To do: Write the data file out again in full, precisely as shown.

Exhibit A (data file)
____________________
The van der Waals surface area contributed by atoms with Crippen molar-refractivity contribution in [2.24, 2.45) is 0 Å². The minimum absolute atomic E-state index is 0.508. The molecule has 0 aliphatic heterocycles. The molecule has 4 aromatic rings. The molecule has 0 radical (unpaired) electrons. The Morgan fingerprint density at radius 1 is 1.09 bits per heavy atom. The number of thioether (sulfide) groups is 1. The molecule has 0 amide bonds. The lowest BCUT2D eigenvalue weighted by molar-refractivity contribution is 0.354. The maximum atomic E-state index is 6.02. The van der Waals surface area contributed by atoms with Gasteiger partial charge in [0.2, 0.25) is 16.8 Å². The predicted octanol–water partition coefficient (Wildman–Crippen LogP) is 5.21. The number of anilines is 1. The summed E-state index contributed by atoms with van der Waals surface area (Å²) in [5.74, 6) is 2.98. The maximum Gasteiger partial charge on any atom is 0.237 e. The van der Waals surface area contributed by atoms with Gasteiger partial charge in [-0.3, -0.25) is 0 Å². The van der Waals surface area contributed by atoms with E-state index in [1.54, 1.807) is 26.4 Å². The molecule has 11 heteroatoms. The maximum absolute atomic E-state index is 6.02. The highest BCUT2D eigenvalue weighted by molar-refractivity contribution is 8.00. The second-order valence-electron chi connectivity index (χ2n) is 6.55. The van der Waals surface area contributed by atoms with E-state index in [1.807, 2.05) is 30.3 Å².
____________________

The van der Waals surface area contributed by atoms with Crippen molar-refractivity contribution in [2.24, 2.45) is 0 Å². The minimum absolute atomic E-state index is 0.508. The molecule has 0 aliphatic heterocycles. The molecule has 4 aromatic rings. The molecule has 0 radical (unpaired) electrons. The Morgan fingerprint density at radius 1 is 1.09 bits per heavy atom. The number of thioether (sulfide) groups is 1. The molecule has 0 amide bonds. The lowest BCUT2D eigenvalue weighted by molar-refractivity contribution is 0.354. The maximum atomic E-state index is 6.02. The van der Waals surface area contributed by atoms with Gasteiger partial charge in [0.2, 0.25) is 16.8 Å². The predicted octanol–water partition coefficient (Wildman–Crippen LogP) is 5.21. The number of anilines is 1. The summed E-state index contributed by atoms with van der Waals surface area (Å²) in [5.74, 6) is 2.98. The maximum Gasteiger partial charge on any atom is 0.237 e. The van der Waals surface area contributed by atoms with Gasteiger partial charge in [-0.3, -0.25) is 0 Å². The van der Waals surface area contributed by atoms with E-state index in [1.54, 1.807) is 26.4 Å². The molecule has 11 heteroatoms. The maximum absolute atomic E-state index is 6.02. The highest BCUT2D eigenvalue weighted by molar-refractivity contribution is 8.00. The second-order valence-electron chi connectivity index (χ2n) is 6.55. The van der Waals surface area contributed by atoms with E-state index in [1.807, 2.05) is 30.3 Å².